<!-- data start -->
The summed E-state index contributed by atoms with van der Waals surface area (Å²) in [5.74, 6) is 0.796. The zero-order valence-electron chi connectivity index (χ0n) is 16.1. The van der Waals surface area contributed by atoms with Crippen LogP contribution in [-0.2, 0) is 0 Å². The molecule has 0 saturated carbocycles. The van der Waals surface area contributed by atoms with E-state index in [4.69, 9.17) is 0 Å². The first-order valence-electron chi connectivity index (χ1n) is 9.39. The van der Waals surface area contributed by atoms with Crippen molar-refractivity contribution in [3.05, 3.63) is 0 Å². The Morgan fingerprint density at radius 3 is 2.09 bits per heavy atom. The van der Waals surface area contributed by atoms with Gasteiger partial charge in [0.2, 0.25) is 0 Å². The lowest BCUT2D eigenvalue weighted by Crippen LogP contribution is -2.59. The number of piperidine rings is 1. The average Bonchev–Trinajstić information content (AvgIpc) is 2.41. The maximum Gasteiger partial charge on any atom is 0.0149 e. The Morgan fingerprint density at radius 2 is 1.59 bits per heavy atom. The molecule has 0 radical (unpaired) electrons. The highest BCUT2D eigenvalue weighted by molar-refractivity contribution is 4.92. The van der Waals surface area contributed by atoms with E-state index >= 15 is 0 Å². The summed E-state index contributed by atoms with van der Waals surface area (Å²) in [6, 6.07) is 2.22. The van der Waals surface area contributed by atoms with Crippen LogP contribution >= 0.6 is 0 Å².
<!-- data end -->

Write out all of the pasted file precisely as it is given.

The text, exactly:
The summed E-state index contributed by atoms with van der Waals surface area (Å²) in [5.74, 6) is 0.796. The zero-order valence-electron chi connectivity index (χ0n) is 16.1. The van der Waals surface area contributed by atoms with Crippen LogP contribution in [-0.2, 0) is 0 Å². The molecule has 0 saturated carbocycles. The van der Waals surface area contributed by atoms with E-state index in [4.69, 9.17) is 0 Å². The first-order valence-electron chi connectivity index (χ1n) is 9.39. The van der Waals surface area contributed by atoms with Crippen molar-refractivity contribution in [3.05, 3.63) is 0 Å². The Morgan fingerprint density at radius 3 is 2.09 bits per heavy atom. The van der Waals surface area contributed by atoms with Gasteiger partial charge in [0.2, 0.25) is 0 Å². The lowest BCUT2D eigenvalue weighted by Crippen LogP contribution is -2.59. The number of piperidine rings is 1. The average Bonchev–Trinajstić information content (AvgIpc) is 2.41. The maximum Gasteiger partial charge on any atom is 0.0149 e. The Morgan fingerprint density at radius 2 is 1.59 bits per heavy atom. The molecule has 0 radical (unpaired) electrons. The highest BCUT2D eigenvalue weighted by molar-refractivity contribution is 4.92. The van der Waals surface area contributed by atoms with E-state index >= 15 is 0 Å². The summed E-state index contributed by atoms with van der Waals surface area (Å²) in [6, 6.07) is 2.22. The van der Waals surface area contributed by atoms with Crippen LogP contribution >= 0.6 is 0 Å².